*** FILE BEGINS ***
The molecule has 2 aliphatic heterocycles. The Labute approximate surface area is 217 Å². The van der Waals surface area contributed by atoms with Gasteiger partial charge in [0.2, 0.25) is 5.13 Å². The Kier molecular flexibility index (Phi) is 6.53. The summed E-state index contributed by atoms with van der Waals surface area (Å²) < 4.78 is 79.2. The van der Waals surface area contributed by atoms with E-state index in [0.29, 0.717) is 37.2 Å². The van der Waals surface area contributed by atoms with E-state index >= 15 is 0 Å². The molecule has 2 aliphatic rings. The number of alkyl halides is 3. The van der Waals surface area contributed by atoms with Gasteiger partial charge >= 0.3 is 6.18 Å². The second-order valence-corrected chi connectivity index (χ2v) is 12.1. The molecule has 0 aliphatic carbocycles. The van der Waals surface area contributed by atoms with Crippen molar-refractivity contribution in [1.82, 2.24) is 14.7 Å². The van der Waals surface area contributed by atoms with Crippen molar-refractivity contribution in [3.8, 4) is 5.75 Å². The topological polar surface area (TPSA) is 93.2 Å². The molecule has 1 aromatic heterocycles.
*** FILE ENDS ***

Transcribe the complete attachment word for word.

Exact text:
The molecule has 2 aliphatic heterocycles. The Labute approximate surface area is 217 Å². The van der Waals surface area contributed by atoms with Gasteiger partial charge in [0.2, 0.25) is 5.13 Å². The Kier molecular flexibility index (Phi) is 6.53. The summed E-state index contributed by atoms with van der Waals surface area (Å²) < 4.78 is 79.2. The van der Waals surface area contributed by atoms with E-state index in [0.29, 0.717) is 37.2 Å². The van der Waals surface area contributed by atoms with E-state index >= 15 is 0 Å². The molecule has 2 aliphatic rings. The number of alkyl halides is 3. The van der Waals surface area contributed by atoms with Gasteiger partial charge >= 0.3 is 6.18 Å². The second-order valence-corrected chi connectivity index (χ2v) is 12.1. The molecule has 0 aliphatic carbocycles. The van der Waals surface area contributed by atoms with Crippen molar-refractivity contribution in [1.82, 2.24) is 14.7 Å². The van der Waals surface area contributed by atoms with Crippen molar-refractivity contribution in [3.8, 4) is 5.75 Å². The topological polar surface area (TPSA) is 93.2 Å². The molecule has 1 aromatic heterocycles.